Ethicon, a Johnson & Johnson company, has temporarily halted sales of its laparoscopic power morcellators for the treatment of uterine fibroids, following concerns that the devices could spread cancerous tissue in women with unsuspected uterine sarcoma.
The company is suspending global sales, distribution, and promotion of its three morcellation devices until the role of morcellation for patients with symptomatic fibroid disease is redefined by the Food and Drug Administration (FDA) and the medical communities.
The suspended products include the Gynecare Morcellex Tissue Morcellator, the Morcellex Sigma Tissue Morcellator System, and the Gynecare X-tract Tissue Morcellator.
"Ethicon morcellation devices have always included cautions in their instructions for use about the potential spread of malignant (or suspected malignant) tissue," the company said in a statement. "However, interpretation of the available epidemiological evidence is complex, and it is difficult to diagnose certain malignancies in advance of surgery."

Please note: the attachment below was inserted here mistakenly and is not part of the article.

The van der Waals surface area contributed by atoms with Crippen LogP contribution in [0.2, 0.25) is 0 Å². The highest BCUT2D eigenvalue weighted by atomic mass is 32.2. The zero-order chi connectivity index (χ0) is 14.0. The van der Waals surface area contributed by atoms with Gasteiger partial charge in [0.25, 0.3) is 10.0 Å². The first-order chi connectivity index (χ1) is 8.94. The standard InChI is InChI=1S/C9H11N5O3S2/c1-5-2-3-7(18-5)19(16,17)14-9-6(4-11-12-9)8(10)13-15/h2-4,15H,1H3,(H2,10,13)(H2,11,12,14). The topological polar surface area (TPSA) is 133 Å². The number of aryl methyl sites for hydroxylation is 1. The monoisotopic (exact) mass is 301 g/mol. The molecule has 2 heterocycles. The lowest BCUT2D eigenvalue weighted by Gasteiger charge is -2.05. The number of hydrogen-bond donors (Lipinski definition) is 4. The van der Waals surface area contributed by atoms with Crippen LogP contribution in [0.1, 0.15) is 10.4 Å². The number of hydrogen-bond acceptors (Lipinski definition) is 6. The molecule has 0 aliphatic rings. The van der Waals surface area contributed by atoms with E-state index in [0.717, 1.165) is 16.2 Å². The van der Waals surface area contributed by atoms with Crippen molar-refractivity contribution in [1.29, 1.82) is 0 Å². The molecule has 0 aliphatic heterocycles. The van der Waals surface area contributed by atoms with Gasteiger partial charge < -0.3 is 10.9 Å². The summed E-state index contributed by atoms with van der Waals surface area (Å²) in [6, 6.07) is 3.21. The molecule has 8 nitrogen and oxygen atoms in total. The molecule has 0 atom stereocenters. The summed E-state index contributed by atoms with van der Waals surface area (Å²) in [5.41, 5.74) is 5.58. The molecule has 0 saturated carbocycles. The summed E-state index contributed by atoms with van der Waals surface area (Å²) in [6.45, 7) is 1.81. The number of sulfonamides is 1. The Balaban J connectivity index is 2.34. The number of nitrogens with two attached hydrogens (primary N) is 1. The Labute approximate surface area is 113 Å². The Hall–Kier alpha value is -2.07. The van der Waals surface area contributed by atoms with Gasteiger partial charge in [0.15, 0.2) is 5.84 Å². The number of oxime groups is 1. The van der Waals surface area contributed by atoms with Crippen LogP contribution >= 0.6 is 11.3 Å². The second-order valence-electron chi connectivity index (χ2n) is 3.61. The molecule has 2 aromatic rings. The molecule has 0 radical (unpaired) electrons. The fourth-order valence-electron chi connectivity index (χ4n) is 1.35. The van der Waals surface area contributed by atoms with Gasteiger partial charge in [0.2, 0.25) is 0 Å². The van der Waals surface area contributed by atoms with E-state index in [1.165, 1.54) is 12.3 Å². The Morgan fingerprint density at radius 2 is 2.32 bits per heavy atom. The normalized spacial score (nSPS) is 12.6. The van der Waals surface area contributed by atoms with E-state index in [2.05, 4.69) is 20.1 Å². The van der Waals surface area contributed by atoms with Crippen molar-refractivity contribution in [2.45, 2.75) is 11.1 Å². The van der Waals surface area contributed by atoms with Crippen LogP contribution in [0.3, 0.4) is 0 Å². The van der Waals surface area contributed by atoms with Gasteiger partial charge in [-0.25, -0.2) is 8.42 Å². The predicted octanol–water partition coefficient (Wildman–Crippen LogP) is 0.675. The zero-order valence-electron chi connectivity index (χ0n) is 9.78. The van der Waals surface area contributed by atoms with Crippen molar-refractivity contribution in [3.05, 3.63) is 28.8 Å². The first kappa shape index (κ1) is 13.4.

On April 17, the FDA issued a safety communication to patients and physicians warning that if laparoscopic power morcellation is performed in women with unsuspected uterine sarcoma, there is a risk that the procedure could spread the cancerous tissue within the abdomen and pelvis, significantly worsening the patient’s chances of long-term survival.
"For this reason, and because there is no reliable method for predicting whether a woman with fibroids may have a uterine sarcoma, the FDA discourages the use of laparoscopic power morcellation during hysterectomy or myomectomy for uterine fibroids."
The FDA recommended that physicians not use laparoscopic uterine power morcellation in women with known or suspected uterine cancer and that they carefully consider all the available treatment options for women with symptomatic uterine fibroids.
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